Segway Inventor Creates Revolutionary Mind-Controlled Prosthetic Arm

The FDA has cleared the way for DEKA, Segway inventor Dean Kamen’s company, to market a realistic, robotic limb that enables fine motor skills with just a thought.

Segway inventor Dean Kamen and his company DEKA have just secured FDA approval for a mind-controlled prosthetic arm that enables tasks as finely tuned as operating a zipper, opening locks, and wrapping a present.


The DEKA-Arm is the same size and weight as a natural human arm, according to an FDA statement. Affectionately nicknamed “Luke” after Luke Skywalker, the arm detects electrical activity caused by the contraction of muscles close to where the prosthesis is attached. The electrodes send the electrical signals to a computer processor in the prosthesis that translates them to a specific movement or movements. Essentially, the user can think about what he or she wants the prosthetic hands and fingers to do, and it will do them.

“The FDA reviewed clinical information relating to the device, including a 4-site Department of Veterans Affairs study in which 36 DEKA Arm System study participants provided data on how the arm performed in common household and self-care tasks,” reads the statement. “The study found that approximately 90% of study participants were able to perform activities with the DEKA Arm System that they were not able to perform with their current prosthesis, such as using keys and locks, preparing food, feeding oneself, using zippers, and brushing and combing hair.”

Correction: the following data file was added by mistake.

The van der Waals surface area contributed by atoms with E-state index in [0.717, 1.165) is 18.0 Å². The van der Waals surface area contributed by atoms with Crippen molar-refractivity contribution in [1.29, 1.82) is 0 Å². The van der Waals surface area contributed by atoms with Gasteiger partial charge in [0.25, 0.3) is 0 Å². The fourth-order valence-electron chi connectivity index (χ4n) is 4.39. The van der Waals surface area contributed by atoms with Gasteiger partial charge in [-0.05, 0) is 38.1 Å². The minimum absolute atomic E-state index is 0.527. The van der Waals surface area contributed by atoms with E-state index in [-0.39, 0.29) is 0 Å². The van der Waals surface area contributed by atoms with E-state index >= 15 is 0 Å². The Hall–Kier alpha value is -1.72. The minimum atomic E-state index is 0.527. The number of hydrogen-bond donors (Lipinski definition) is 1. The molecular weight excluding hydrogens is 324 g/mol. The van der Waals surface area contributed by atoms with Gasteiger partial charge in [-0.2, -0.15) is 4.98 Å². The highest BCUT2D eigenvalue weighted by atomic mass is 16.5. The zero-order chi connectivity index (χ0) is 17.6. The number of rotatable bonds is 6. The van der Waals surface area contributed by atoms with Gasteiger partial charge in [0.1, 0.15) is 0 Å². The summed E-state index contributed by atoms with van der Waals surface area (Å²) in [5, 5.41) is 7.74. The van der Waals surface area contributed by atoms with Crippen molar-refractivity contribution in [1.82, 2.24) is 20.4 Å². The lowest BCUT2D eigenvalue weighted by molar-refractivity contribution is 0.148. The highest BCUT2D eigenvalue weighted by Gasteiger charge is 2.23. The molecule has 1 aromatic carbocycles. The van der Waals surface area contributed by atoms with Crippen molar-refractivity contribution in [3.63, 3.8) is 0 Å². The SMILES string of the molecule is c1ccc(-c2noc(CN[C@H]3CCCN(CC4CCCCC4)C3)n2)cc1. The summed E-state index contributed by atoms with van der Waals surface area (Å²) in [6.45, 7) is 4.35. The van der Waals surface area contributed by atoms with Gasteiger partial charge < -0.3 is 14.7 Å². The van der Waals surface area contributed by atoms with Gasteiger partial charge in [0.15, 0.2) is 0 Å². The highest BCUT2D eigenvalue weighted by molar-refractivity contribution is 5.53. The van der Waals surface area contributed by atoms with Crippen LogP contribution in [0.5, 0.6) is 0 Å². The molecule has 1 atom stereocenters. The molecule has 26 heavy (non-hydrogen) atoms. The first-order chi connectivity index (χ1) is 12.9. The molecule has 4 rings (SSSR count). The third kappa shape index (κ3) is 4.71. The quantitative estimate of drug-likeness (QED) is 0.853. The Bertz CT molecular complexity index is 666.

According to DEKA’s website, the project was funded by the Department of Defense’s Defense Advanced Research Projects Agency (DARPA), and is still in development. While the FDA has approved marketing of the device, there’s no timeline on its availability to the general public.

Kamen is best known for inventing the gyroscopic scooter that helped define the images of GOB Bluth and George W. Bush alike–but he and DEKA are responsible for an array of world-changing inventions, including the first drug infusion pump and a stair-climbing wheelchair called the iBOT. He also founded FIRST (For Inspiration and Recognition of Science and Technology), a national instructional program and robotics competition for high school students.

About the author

Evie Nagy is a former staff writer at, where she wrote features and news with a focus on culture and creativity. She was previously an editor at Billboard and Rolling Stone, and has written about music, business and culture for a variety of publications.